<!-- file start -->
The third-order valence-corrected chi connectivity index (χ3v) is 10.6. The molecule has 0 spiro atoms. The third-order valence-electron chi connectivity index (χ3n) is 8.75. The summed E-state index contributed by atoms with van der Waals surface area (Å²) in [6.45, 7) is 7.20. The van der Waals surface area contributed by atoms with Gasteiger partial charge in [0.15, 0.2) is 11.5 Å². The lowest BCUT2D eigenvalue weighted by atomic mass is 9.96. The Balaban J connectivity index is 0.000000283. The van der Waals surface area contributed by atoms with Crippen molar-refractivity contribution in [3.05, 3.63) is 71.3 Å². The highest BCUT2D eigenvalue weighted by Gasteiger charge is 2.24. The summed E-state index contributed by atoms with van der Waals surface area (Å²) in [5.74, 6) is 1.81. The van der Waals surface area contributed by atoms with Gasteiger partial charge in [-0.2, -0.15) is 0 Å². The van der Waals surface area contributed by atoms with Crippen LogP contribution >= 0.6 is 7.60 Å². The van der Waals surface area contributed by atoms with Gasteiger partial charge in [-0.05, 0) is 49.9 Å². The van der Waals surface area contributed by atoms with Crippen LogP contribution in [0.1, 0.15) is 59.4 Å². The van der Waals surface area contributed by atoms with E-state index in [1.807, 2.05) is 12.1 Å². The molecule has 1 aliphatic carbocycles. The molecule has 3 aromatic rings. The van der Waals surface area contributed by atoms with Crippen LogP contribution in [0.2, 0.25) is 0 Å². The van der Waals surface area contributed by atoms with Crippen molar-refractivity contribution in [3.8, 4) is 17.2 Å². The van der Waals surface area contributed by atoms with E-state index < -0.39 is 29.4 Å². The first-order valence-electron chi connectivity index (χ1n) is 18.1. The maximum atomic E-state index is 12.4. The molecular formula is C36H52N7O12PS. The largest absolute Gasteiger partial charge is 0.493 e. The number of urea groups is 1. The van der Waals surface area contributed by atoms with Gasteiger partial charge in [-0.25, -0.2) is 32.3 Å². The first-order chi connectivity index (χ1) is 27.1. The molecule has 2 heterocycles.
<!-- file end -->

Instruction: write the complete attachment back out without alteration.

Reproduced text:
The third-order valence-corrected chi connectivity index (χ3v) is 10.6. The molecule has 0 spiro atoms. The third-order valence-electron chi connectivity index (χ3n) is 8.75. The summed E-state index contributed by atoms with van der Waals surface area (Å²) in [6.45, 7) is 7.20. The van der Waals surface area contributed by atoms with Gasteiger partial charge in [0.15, 0.2) is 11.5 Å². The lowest BCUT2D eigenvalue weighted by atomic mass is 9.96. The Balaban J connectivity index is 0.000000283. The van der Waals surface area contributed by atoms with Crippen molar-refractivity contribution in [3.05, 3.63) is 71.3 Å². The highest BCUT2D eigenvalue weighted by Gasteiger charge is 2.24. The summed E-state index contributed by atoms with van der Waals surface area (Å²) in [5.74, 6) is 1.81. The van der Waals surface area contributed by atoms with Gasteiger partial charge in [-0.2, -0.15) is 0 Å². The van der Waals surface area contributed by atoms with Crippen LogP contribution >= 0.6 is 7.60 Å². The van der Waals surface area contributed by atoms with Gasteiger partial charge in [-0.05, 0) is 49.9 Å². The van der Waals surface area contributed by atoms with Crippen LogP contribution in [0.1, 0.15) is 59.4 Å². The van der Waals surface area contributed by atoms with E-state index in [1.807, 2.05) is 12.1 Å². The molecule has 1 aliphatic carbocycles. The molecule has 3 aromatic rings. The van der Waals surface area contributed by atoms with Crippen LogP contribution in [0.2, 0.25) is 0 Å². The van der Waals surface area contributed by atoms with Crippen molar-refractivity contribution in [3.8, 4) is 17.2 Å². The van der Waals surface area contributed by atoms with E-state index < -0.39 is 29.4 Å². The first-order valence-electron chi connectivity index (χ1n) is 18.1. The maximum atomic E-state index is 12.4. The molecular formula is C36H52N7O12PS. The largest absolute Gasteiger partial charge is 0.493 e. The number of urea groups is 1. The van der Waals surface area contributed by atoms with Gasteiger partial charge in [-0.25, -0.2) is 32.3 Å². The first-order chi connectivity index (χ1) is 27.1. The molecule has 2 heterocycles.